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I recently read a report that translators of the hit Danish crime drama The Killing had been asked by the BBC to tone down the translations of swear words in the English subtitles. This came following a complaint that many ‘softer’ expletives were being translated as the f-word.

Simon Chilcott, the programme acquisitions editor responsible for bringing the show to Britain said that they had felt the need to rein in the translators if they were being too edgy. According to a leaked memo, the translators were told: “Where there are a number of options of which word to use, err on the side of caution, and use the less strong word.” Chilcott did however acknowledge that the translators were effectively carrying out a re-write of the series, and that sometimes translators need to improvise where a direct translation would sound clumsy or not read well, adding that it was important to stay faithful to the characters and script.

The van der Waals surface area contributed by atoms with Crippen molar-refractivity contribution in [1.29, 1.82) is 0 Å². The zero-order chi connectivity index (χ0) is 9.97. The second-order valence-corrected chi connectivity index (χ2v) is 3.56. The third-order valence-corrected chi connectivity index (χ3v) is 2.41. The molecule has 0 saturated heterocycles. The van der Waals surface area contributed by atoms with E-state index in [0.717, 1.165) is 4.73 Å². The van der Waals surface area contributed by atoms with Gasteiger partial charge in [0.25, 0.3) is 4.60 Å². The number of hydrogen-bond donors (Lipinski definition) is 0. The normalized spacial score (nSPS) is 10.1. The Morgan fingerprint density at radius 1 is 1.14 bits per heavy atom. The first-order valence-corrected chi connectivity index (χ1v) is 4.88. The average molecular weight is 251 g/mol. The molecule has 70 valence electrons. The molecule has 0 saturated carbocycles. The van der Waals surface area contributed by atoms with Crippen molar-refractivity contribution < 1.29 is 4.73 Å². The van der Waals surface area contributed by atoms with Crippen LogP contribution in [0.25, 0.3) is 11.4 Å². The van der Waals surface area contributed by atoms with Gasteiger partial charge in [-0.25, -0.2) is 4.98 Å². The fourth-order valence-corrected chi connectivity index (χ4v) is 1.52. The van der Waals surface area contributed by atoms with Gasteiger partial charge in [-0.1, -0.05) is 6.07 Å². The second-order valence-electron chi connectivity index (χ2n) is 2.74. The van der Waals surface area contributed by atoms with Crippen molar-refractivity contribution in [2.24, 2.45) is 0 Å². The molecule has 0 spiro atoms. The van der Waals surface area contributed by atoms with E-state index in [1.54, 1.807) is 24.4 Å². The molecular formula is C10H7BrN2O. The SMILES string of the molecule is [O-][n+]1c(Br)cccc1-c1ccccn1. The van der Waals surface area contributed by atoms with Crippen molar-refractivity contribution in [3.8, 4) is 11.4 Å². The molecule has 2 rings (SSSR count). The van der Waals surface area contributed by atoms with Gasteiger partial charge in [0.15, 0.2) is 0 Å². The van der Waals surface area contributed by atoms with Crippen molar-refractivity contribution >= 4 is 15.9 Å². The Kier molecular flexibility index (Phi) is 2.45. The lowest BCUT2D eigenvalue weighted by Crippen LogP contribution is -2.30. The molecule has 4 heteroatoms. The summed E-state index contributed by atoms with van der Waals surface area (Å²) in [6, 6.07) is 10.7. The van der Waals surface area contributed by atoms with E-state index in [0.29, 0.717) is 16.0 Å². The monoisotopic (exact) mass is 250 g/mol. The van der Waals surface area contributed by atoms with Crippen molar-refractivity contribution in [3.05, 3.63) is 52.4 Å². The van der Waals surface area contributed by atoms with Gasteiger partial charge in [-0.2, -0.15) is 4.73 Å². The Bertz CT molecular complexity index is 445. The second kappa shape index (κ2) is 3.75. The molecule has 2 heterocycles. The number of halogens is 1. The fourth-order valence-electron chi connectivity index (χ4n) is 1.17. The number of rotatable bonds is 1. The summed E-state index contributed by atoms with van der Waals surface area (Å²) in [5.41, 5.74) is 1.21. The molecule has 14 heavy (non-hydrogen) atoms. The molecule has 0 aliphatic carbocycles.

On one article about the issue, a comment was made that the only thing unusual about this situation was that it was only just being discussed in the UK. Many other countries, who import foreign programmes more frequently than Britain, are much more accustomed to these type of considerations. I for one am pleased about the recent popularity of overseas programmes such as The Killing, and films like The Girl With The Dragon Tattoo, and think it’s great that they highlight translation issues such as this. We Brits might be a bit behind when it comes to appreciating world cinema, but hopefully this is a sign that we’re starting to catch up!

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